Welcome to the windsurfer’s paradise, of the valley of the Jersey Tiger moths; of golden sandy secluded beaches with crystal clear blue water; of tiny fishing harbors; of the legendary Ekatontapyliani Church (Our Lady of the One Hundred Gates), of vibrant nightlife, of the cosmopolitan atmosphere, of the translucent Parian marble, the raw material for masterpieces like The Venus de Milo and Praxiteles’ Hermes; of the Myths and of the Legends.
Tourism has been very kind to Paros, and the island has changed quite a bit within the last 20 years. It now offers a high level of tourist infrastructure, yet still has lovely unspoiled areas and plenty of marvelous sights and attractions. It has managed to achieve an excellent balance between the two!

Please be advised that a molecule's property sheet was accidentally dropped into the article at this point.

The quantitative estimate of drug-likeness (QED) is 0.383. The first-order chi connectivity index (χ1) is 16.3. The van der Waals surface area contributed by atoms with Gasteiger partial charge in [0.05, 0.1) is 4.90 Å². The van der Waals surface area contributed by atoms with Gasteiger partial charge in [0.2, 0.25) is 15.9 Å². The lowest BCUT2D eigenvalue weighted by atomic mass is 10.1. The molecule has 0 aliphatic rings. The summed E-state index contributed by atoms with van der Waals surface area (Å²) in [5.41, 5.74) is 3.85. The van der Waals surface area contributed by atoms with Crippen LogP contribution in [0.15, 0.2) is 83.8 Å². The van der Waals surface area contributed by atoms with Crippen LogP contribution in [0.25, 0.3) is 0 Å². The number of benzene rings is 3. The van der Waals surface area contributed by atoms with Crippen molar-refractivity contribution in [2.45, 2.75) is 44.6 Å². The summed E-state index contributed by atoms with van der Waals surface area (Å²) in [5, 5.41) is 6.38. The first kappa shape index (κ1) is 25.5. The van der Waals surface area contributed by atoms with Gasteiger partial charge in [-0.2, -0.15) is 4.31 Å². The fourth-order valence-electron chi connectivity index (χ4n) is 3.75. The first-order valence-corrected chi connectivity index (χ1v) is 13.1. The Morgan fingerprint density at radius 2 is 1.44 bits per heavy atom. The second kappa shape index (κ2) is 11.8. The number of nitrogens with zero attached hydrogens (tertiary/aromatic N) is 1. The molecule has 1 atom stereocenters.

Parikia is the lively, picturesque capital of the island and its main commercial port. In fact, its port is a connecting hub between the western, eastern, and lesser Cycladic Islands. The capital has some excellent restaurants and tavernas, and a nightlife nearly rivaling that of nearby Mykonos. Parikia offers fairly decent bus connections to some of the outlying beaches south and southeast, as well as to Naoussa, the picturesque fishing village on the north coast. As with all of the larger islands, however, renting a car or bike always seems to be the best option. Paros lies just west of Naxos, the nearest island after Antiparos, and with excellent ferry connections to it. It is similar in size and topography to Tinos Island and, like Tinos, also has an important church dedicated to the Virgin Mary, the Panagia Ekatontapyliani (Our Lady of 100 Doors or Gates-Photo). Thousands of pilgrims arrive on the island on the 15th of August to pay homage and celebrate the Assumption of the Virgin Mary. The impressive church is situated in Parikia, and is surrounded by high, thick walls enclosing the grounds, which include a lovely garden at its entrance and an excellent museum (entrance fee required).